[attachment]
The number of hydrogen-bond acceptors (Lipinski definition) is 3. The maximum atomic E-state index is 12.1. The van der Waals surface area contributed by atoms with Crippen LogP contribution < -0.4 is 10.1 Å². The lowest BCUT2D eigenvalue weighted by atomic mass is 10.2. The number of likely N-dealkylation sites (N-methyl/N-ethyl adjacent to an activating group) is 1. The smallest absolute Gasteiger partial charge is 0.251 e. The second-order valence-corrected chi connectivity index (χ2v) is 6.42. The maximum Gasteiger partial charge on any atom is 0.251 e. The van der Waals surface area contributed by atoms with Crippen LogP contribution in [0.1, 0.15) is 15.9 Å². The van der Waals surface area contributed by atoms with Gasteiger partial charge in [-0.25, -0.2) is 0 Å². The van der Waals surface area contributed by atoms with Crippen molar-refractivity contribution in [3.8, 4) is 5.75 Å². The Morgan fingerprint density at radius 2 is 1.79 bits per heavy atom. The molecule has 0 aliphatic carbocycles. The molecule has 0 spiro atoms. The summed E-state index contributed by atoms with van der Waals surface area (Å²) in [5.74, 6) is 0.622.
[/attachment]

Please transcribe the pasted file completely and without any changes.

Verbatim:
The number of hydrogen-bond acceptors (Lipinski definition) is 3. The maximum atomic E-state index is 12.1. The van der Waals surface area contributed by atoms with Crippen LogP contribution < -0.4 is 10.1 Å². The lowest BCUT2D eigenvalue weighted by atomic mass is 10.2. The number of likely N-dealkylation sites (N-methyl/N-ethyl adjacent to an activating group) is 1. The smallest absolute Gasteiger partial charge is 0.251 e. The second-order valence-corrected chi connectivity index (χ2v) is 6.42. The maximum Gasteiger partial charge on any atom is 0.251 e. The van der Waals surface area contributed by atoms with Crippen LogP contribution in [0.1, 0.15) is 15.9 Å². The van der Waals surface area contributed by atoms with Gasteiger partial charge in [-0.25, -0.2) is 0 Å². The van der Waals surface area contributed by atoms with Crippen molar-refractivity contribution in [3.8, 4) is 5.75 Å². The Morgan fingerprint density at radius 2 is 1.79 bits per heavy atom. The molecule has 0 aliphatic carbocycles. The molecule has 0 spiro atoms. The summed E-state index contributed by atoms with van der Waals surface area (Å²) in [5.74, 6) is 0.622.